Thursday, November 21, 2013

Thursday Trivia: Pussyfooting Around

The fact that cats walk silently (when they so choose) is universal and so today’s trivia word seems to be a very intuitive one. And in part, it is.

Today, if someone is “pussyfooting around”, they’re either walking stealthily, or proceeding with caution. Maybe they’re even figuratively tiptoeing around a topic.

Faraday "pussyfooting" on the counter -
perhaps he knows he should not be there?
Many people think Roosevelt coined the term, but – though there’s no doubt he was fond of the word – he didn’t invent it.

The verb “pussyfooting” as we know it today seems to have surfaced in print back in 1903, in the Atlanta Constitution where a columnist wrote: “Vice President Charles Warren Fairbanks is pussy-footing it around Washington.”

A related reference surfaced a bit prior to that, in November of 1893 as an article in Scribner’s Magazine referenced “…men who were beginning to walk pussy-footed and shy at shadows.”

But what if we told you it had an entirely different meaning over the pond?

The website Word Origins suggests that the use of the word is unflattering and pejorative. And in truth, whenever we’ve heard it, the word is usually delivered with a bit of scorn: “stop pussyfooting around!”

But what we didn’t know was that this could mean, “stop being a teetotaler!”

Wait. What?

It all goes back to Indian Territory Oklahoma in the early 1900’s – and a man by the name of William E. Johnson. Johnson, a renowned teetotaler, was apparently known for his silent walk.

Evidently Maxwell is not a pussyfoot ;-)
Newspapers in Muskogee, Oklahoma branded him as “the gent with the panther tread” and began
calling him “Pussyfoot” Johnson.

(Apparently he admitted to wearing rubber heels on his shoes…?)

Johnson made his way over the pond in 1916 to broaden the reach of his prohibitionist message. And it was there that “pussyfooting” came to be known as supporting the ban of alcohol.

Word Origins tells us,

“The English took the nickname and applied it as a derisive term for a prohibitionist or teetotaler.

A 23 July 1919 cartoon in Punch had this caption:

Gloomy Policeman. ‘You’ve had enough. Better go home.’ 
Reveller. ...’Shurr-up—Pussy-foot!’” 

So now you know!
Oxford English Dictionary, pussy-footed, adj., 3rd Edition, Dec 2007, Oxford University Press, accessed 25 Dec 2008 .
Louis E. Jackson and C.R. Hellyer, A Vocabulary of Criminal Slang (Portland, OR: Modern Printing Co., 1914), 68.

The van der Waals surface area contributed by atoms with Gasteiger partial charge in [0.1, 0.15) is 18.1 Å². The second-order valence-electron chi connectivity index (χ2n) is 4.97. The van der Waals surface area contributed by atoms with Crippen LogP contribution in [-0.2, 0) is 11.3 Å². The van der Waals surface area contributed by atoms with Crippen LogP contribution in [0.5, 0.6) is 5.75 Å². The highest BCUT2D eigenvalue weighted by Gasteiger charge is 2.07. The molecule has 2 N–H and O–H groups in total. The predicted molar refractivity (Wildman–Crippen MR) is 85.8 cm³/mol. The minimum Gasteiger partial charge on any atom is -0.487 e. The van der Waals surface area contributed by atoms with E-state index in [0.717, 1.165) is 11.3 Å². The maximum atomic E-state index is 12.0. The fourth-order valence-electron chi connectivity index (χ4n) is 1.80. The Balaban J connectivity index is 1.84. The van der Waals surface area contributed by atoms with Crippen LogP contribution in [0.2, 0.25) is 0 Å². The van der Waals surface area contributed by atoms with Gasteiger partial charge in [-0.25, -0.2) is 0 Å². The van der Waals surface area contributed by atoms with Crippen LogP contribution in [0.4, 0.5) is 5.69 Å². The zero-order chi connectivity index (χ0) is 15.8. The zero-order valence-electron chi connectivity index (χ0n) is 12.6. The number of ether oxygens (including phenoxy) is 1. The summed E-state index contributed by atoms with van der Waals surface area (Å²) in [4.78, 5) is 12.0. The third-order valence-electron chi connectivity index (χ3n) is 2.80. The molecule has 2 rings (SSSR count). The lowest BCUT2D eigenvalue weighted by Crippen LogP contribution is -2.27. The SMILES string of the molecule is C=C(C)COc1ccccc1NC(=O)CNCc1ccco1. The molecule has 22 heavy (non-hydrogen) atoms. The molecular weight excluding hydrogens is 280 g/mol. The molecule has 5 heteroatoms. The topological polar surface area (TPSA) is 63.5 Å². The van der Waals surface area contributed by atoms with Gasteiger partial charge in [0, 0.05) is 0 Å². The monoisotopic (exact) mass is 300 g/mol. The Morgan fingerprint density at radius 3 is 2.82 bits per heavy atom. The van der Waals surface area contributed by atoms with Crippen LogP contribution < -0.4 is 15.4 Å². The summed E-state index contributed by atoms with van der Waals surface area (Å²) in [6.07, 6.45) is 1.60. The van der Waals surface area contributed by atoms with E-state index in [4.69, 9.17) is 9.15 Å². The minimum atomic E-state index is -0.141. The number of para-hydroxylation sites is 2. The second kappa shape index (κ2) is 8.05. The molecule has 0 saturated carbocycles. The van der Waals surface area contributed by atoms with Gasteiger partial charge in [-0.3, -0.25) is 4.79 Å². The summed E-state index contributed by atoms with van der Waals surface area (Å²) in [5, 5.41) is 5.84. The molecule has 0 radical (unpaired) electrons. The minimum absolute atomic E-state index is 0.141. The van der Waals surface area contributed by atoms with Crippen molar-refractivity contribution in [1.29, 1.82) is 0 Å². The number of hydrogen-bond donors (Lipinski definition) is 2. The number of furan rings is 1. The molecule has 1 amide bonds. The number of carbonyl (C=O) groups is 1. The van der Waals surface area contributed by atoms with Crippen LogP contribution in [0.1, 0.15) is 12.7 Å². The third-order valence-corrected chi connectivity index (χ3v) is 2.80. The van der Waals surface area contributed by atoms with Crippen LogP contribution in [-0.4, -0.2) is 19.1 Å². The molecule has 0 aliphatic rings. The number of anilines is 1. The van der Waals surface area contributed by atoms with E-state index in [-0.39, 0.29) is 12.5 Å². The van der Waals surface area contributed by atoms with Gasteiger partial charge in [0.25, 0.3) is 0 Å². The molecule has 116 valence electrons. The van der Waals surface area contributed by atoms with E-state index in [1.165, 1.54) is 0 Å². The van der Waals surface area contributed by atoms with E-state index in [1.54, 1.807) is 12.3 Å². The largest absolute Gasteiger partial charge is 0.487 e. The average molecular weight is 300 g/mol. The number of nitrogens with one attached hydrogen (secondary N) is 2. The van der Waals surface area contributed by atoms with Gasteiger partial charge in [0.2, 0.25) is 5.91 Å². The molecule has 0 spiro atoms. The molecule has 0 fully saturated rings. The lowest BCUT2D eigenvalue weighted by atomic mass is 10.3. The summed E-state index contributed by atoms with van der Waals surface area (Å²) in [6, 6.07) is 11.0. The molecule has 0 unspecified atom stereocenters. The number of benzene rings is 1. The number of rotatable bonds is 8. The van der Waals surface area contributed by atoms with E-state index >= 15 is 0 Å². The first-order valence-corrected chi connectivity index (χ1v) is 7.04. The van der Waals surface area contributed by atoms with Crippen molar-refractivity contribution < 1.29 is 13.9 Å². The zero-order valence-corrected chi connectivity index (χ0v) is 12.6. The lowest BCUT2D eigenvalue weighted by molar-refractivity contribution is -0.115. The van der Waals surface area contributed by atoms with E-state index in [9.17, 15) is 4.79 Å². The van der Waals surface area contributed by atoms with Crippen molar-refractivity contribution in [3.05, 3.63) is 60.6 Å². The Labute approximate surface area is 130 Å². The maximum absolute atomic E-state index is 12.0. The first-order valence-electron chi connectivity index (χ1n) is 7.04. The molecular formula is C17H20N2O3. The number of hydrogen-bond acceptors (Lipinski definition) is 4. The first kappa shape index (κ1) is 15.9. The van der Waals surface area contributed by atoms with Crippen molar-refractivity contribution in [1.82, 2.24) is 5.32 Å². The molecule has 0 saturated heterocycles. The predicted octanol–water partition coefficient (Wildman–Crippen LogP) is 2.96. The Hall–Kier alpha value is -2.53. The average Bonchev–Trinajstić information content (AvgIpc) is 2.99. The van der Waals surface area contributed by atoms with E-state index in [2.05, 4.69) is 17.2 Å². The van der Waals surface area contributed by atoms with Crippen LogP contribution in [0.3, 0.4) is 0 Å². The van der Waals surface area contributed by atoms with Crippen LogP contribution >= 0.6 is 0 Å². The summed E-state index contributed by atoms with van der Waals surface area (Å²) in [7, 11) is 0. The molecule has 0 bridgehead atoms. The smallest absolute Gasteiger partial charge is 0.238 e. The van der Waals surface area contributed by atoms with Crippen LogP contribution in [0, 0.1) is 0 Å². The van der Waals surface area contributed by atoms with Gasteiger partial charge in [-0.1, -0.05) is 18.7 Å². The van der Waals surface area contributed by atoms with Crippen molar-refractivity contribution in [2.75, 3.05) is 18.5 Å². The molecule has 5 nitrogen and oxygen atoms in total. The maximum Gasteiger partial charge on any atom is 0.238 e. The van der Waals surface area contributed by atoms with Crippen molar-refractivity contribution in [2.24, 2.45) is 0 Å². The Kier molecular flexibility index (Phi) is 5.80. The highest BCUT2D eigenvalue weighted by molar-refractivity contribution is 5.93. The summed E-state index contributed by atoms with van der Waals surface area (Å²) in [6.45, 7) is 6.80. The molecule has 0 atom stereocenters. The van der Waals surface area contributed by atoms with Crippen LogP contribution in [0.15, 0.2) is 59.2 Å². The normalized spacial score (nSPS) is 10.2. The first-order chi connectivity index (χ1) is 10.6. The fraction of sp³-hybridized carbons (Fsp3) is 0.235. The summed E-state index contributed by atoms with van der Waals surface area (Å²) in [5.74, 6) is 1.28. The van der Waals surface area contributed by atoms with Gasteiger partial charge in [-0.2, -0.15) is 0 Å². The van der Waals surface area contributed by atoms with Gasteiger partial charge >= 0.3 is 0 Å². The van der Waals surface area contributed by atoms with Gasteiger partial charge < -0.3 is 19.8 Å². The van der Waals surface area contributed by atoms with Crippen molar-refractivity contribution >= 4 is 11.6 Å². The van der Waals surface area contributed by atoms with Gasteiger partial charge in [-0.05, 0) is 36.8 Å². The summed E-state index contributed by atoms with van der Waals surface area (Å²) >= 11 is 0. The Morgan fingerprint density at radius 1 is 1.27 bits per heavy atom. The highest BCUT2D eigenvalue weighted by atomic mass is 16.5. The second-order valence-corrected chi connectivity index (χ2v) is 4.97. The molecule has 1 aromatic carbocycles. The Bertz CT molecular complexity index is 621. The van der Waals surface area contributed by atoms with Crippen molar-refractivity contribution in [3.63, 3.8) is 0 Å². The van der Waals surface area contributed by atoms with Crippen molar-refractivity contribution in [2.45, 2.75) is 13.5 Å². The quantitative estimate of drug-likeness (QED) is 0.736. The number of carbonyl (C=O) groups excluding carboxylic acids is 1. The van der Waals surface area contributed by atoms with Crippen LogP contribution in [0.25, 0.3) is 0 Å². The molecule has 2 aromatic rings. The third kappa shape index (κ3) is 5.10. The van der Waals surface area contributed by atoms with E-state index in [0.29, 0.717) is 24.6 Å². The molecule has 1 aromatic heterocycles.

"Over 90,000 Bottles Liquor Confiscated," Evening News (Ada, OK), 29 Apr 1908.
Word Origins


  1. Hmmm... my Auntie Primrose stomps around the house like she's auditionin' for a stomp fest or somethin'. No pussyfootin' around for that girl!

    I, on the other paw, am very stealthy.


  2. That was a fun post!

    cats of wildcat woods

  3. Lovely! Talking about cat movement, in FInnish the phrase 'Nostaa kissa pöydälle' means to put the cat on the table, literally (kissa is cat) with the actual meaning to start to talk about a difficult subject.

  4. We could think of someone we wish would pussyfoot around LOL instead of doing a baby elephant impersonations.
    Nice one. Have a tremendous Thursday.
    Best wishes Molly

  5. Now we know for sure. Great post.

    Have a great day.

    hugs, Bugsy and Knuckles

  6. What a fun history lesson!
    Of course his usual form... has broken the history norms. He's simply not capable of pussyfooting of ANY sort. He's more like a herd of wild elephants.
    ; ) Katie

  7. You learn something new everyday!!
    Love Milo :)

  8. Well, that was a weird way for that saying to develop… especially considering how much we kitties love nip!

  9. Maxwell seems to have no intention of pussyfooting any more MEOW!
    Very neat and Fun

  10. Well I don't walk like a silent indian , I walk like an Elephant :)

  11. well that was unexpected....

    and we have to say, "pussyfooting" will never happen around here - those kittens sound like a herd of elephants

  12. We love knowing where terms come from.

  13. We didn't know about that alternative meaning over this side of the pond!! Mum thinks that pussyfooting means I'm doing my stampeding herd of wildebeest impression!! ;)

  14. The art of sneakiness is one we cats are born least I think so.....! Love that photo of Maxwell in the beer carton box.....a man after my Dad's heart! HAHAHA

    Kitty Hugs, Sammy

  15. As always, very interesting! I guess the humans are pussyfooting around when they don't want to give us treats, too ;-)

  16. Can we offer an a;ternate meaning? We cats place our front paws carefully on to the ground to not crunch leaves or twigs. Then our back paws come to rest on the exact sme spots as the front paws (already determined to be non-noisey).

    So "pussyfooting" is (to Beins) something like "leaving no sounds or evidence of presence". And WE think that's what the earliest references really meant.

    And THAT is as old as WE are when the Beins first thought to try to copy our stealthy ways when we first came into their lives...

  17. Even without the beer box, Maxwell looks as if he has had a few too many. Purrs and hugs, Lily Olivia, Mauricio, Misty May, Giulietta, Fiona, Astrid, Lisbeth and Calista Jo


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